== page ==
This photo of the Mohave County Courthouse in Kingman, Arizona from an event in 1928 is just one piece of the puzzle.

Historic photos are fractions of time frozen forever. They are windows on the past. And they are puzzle pieces that when put with together with newspaper articles from that period, old letters, diaries and similar materials bring the picture into focus.

As an example consider this photo of the Mohave County Courthouse and dedication of a WWI memorial in 1928. Before working on development of the narrated, historic district walking tour being spearheaded by Kingman Main Street, I knew that the monument with plaque that read, “IN MEMORY OF THE MEN AND WOMEN OF MOHAVE COUNTY WHO SERVED IN THE WORLD WAR 1917 – 1918” was erected in front of the courthouse that year.

But that understanding was as one dimensional as the photo. As it turns out this is a very rare WWI memorial. The “Spirit of the American Doughboy” was created by sculptor Earnest Moore Viquesney. It is one of the most popular WWI statues produced for monuments. It is estimated that a full ten percent of WWI memorials used this distinctive sculpture.

But what makes this statue unique is that it is one of three that were dedicated to a Native American. The dedication ceremony for the monument honored Sam Swaskegame of the Hualapai tribe who was killed in action in the Marne campaign battle of Blanc Mont, France on October 7, 1918. This simple photo with the word patriot was published to promote the ceremony.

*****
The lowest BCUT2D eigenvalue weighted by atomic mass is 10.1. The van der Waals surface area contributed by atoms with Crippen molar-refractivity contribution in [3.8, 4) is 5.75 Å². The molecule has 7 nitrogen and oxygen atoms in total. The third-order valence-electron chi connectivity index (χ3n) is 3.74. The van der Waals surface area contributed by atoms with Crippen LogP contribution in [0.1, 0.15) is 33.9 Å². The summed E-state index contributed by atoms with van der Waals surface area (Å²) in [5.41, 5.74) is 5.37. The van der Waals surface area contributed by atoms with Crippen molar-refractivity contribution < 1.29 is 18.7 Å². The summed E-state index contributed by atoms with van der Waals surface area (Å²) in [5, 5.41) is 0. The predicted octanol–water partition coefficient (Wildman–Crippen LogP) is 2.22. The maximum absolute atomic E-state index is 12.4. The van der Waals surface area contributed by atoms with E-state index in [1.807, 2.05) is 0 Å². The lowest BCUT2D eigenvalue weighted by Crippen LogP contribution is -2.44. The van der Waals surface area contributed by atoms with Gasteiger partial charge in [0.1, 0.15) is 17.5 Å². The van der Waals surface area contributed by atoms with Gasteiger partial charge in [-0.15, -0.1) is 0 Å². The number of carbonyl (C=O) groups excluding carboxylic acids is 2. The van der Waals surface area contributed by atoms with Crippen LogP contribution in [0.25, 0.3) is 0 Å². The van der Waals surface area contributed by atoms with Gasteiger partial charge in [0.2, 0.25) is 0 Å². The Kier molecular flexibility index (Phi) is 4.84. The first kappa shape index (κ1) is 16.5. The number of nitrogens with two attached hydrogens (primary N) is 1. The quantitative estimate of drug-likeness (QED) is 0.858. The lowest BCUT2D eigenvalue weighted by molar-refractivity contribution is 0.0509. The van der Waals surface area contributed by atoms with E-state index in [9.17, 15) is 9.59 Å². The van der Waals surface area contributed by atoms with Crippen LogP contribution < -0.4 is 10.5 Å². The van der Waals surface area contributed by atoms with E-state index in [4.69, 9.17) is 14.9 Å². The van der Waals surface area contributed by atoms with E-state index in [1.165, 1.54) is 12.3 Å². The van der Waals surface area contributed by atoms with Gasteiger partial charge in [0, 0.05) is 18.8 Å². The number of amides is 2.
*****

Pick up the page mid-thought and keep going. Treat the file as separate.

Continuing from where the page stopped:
The second statue on the monument is also a rarity. Created by the same sculptor, “The SPIRIT OF THE AMERICAN NAVY” was not as popular as the doughboy. Only seven of these statues are known to exist.

Local volunteers started construction of the stone base for the WWI monument and the pond that would surround at the end of April 1928. Ora Gruninger, a Kingman contractor, supervised the work and spearheaded the collection of donations. The base cost $150. The $2,650 for the monument included $1,000 apiece for the statues with the remainder being used for the machine gun, and bronze plaque.

The statues were shipped from Chicago on May 1, 1928. The dedication ceremony on May 30, 1928, started at 9:30 a.m. with a parade from the firehouse near Fifth and Beale Streets. The parade made its way to the Mohave County Courthouse by 9:45. The parade was led by Ed Wishon, the commander of the local American Legion No. 14, Swaskegame Post. At 10 a.m., Mr. Wishon performed as master of ceremonies for the dedication. Judge Ross H. Blakely invoked the dedication.

At some point around the turn of the century the machine gun was stolen. On June 29, 2019, a rededication ceremony was held in commemoration of the 101st anniversary of the battle of Belleau Wood. The ceremony included replacement of the Colt 1895 machine gun with a bronze replica created by artist/sculptor Clyde Ross Morgan of Sedona, Arizona.

The courthouse itself is a link to some very interesting Arizona history. The Arizona Territory was established in 1862. Two years later Mohave, Pima, Yavapai, and Yuma counties were carved from the vast wilderness.